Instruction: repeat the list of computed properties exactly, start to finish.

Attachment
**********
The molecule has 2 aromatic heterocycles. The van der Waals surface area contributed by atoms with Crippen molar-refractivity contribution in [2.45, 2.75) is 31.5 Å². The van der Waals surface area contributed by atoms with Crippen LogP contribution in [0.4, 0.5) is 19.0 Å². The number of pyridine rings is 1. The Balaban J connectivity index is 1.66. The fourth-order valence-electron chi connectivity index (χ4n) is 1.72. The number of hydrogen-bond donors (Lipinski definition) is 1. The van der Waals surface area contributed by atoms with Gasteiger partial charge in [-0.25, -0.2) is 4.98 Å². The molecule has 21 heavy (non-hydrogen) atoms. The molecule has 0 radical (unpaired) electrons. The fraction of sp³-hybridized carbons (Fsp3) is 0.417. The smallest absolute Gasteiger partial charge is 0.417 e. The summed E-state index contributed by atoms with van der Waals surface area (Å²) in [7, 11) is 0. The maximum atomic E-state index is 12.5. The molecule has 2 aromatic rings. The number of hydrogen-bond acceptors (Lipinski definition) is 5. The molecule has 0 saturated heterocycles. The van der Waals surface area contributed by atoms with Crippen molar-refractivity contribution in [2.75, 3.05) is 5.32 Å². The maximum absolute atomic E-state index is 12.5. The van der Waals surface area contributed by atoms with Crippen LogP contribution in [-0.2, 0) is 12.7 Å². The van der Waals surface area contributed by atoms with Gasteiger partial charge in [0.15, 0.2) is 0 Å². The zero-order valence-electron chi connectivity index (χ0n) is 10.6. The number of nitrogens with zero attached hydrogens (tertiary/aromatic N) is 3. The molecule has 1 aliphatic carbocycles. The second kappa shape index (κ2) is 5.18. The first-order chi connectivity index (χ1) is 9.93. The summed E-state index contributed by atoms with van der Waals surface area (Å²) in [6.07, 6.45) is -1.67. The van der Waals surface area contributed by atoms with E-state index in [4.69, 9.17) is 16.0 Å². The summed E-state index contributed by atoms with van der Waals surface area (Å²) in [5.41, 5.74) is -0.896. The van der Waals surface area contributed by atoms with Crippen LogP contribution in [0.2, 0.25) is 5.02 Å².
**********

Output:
The molecule has 2 aromatic heterocycles. The van der Waals surface area contributed by atoms with Crippen molar-refractivity contribution in [2.45, 2.75) is 31.5 Å². The van der Waals surface area contributed by atoms with Crippen LogP contribution in [0.4, 0.5) is 19.0 Å². The number of pyridine rings is 1. The Balaban J connectivity index is 1.66. The fourth-order valence-electron chi connectivity index (χ4n) is 1.72. The number of hydrogen-bond donors (Lipinski definition) is 1. The van der Waals surface area contributed by atoms with Gasteiger partial charge in [-0.25, -0.2) is 4.98 Å². The molecule has 21 heavy (non-hydrogen) atoms. The molecule has 0 radical (unpaired) electrons. The fraction of sp³-hybridized carbons (Fsp3) is 0.417. The smallest absolute Gasteiger partial charge is 0.417 e. The summed E-state index contributed by atoms with van der Waals surface area (Å²) in [7, 11) is 0. The maximum atomic E-state index is 12.5. The molecule has 2 aromatic rings. The number of hydrogen-bond acceptors (Lipinski definition) is 5. The molecule has 0 saturated heterocycles. The van der Waals surface area contributed by atoms with Crippen molar-refractivity contribution in [2.75, 3.05) is 5.32 Å². The maximum absolute atomic E-state index is 12.5. The van der Waals surface area contributed by atoms with Crippen LogP contribution in [-0.2, 0) is 12.7 Å². The van der Waals surface area contributed by atoms with Gasteiger partial charge in [0.15, 0.2) is 0 Å². The zero-order valence-electron chi connectivity index (χ0n) is 10.6. The number of nitrogens with zero attached hydrogens (tertiary/aromatic N) is 3. The molecule has 1 aliphatic carbocycles. The second kappa shape index (κ2) is 5.18. The first-order chi connectivity index (χ1) is 9.93. The summed E-state index contributed by atoms with van der Waals surface area (Å²) in [6.07, 6.45) is -1.67. The van der Waals surface area contributed by atoms with E-state index in [4.69, 9.17) is 16.0 Å². The summed E-state index contributed by atoms with van der Waals surface area (Å²) in [5.41, 5.74) is -0.896. The van der Waals surface area contributed by atoms with Crippen LogP contribution in [0.2, 0.25) is 5.02 Å².